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The dirty backend of co-creating bright futures stories



Two women from two very different cultural backgrounds moved to Brussels, fell in love with the city and wanted to contribute to making it a place where everyone feels good.

One evening at the kitchen table, they were discussing the challenges of the city, and came up with the idea to make stories about shared futures with the citizens, that in general share very little past. BrusselAVenir was born. What happened next was a bumpy road of dreaming, working hard to make things happen, waves of enthusiasm alternating with waves of frustration, thinking and rethinking, doing and redoing, hope and disillusion around futures, participation, plurality, inclusivity, storytelling,... and some modest achievements. We would like to share some tears and laughs with the IAM community, that has inspired and motivated us along the way.

On the 23rd of January 2020, a radio talk show of the future, 20:30 Bruxsels Talks, took place in Brussels. With fictional guests and artists from the year 2030, it discussed how the transition to a climate-proof city had happened since 2019. Once listeners tuned into the show, they were transported to a future where Brussels had made an inclusive and sustainable transition that takes care of its diverse population on both an ecological and social level. You could hear people from the future sharing about their lives, hopes and fears. There were reminiscent throwbacks of the past through sound archives; contemporary breaking news; live music; and interviews with influential members of 2030’s society.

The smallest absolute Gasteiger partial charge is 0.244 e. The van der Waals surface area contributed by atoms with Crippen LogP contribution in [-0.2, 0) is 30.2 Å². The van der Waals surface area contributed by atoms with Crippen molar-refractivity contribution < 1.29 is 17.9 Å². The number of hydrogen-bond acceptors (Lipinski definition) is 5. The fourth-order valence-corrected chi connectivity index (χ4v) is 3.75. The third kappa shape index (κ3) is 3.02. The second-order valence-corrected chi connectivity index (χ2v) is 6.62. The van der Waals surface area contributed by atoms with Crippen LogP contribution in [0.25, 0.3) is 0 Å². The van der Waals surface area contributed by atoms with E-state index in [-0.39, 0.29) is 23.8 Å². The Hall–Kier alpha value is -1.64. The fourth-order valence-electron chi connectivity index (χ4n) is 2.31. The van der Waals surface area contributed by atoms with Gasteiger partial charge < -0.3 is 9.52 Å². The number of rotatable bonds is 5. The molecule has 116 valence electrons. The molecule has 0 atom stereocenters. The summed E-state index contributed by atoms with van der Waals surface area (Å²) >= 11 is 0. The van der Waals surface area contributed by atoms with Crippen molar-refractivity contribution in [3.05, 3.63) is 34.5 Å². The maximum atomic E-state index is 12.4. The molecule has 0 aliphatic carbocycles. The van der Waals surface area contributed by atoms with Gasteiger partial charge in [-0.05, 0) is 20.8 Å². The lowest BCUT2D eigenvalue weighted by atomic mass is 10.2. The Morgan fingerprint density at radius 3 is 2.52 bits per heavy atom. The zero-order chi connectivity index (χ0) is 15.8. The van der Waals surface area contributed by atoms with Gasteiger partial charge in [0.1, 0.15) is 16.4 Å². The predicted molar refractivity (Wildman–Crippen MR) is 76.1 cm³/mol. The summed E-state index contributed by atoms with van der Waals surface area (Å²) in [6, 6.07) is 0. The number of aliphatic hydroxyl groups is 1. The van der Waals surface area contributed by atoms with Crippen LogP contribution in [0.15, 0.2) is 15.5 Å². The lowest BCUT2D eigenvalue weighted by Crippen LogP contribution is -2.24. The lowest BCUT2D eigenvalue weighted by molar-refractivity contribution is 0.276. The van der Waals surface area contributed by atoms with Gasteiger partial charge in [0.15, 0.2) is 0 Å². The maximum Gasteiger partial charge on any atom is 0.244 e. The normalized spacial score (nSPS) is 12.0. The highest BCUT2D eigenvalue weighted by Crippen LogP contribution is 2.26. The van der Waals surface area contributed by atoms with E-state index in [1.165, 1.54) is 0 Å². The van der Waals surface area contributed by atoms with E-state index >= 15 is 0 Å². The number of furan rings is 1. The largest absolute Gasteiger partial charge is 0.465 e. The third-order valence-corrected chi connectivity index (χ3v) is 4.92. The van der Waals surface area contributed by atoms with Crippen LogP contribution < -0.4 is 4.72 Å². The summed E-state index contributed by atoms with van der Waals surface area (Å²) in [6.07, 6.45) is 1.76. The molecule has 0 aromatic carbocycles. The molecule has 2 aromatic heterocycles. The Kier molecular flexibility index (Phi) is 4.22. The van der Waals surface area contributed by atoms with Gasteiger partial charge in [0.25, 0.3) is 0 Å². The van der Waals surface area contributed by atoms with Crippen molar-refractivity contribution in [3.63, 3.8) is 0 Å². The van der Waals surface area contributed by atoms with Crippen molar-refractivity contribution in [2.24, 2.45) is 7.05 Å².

The radio show was the first futures story from BrusselAVenir, and answers the question ‘How will everyone thrive well in a climate-proof Bruxsels in 2030?’ The scripted show is the result of a nine-month research process in which more than 105 citizen participated, through informal chats, workshops, expert interviews, and collective imagining. Both our process and the story as a result of the research attempts to make the vastness and complexity of an eco-social future understandable and relatable through storytelling, while also demonstrating the role of media, all with the aim to trigger action to make better decisions and make this plausible future a reality.

In a lecture at IAM we would love to share the dirty backend of our work of collective futures thinking and futures storytelling for a very specific local context. Why and how do we do what we do? What are the implications of using fiction as a method, a format and a space? How do you make a population of which 30% lives under the poverty line think about the future? How did our project get us in an existential crisis and how normal is it that this happens? How to work on positive futures stories when the world turns into a dystopian sci-fi movie? How to work around plural and preferred futures at the same time? The everyday struggle of being opinionated activists strongly believing in plural futures.

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Ellen Anthoni


Creative future narrator, BrusselAVenir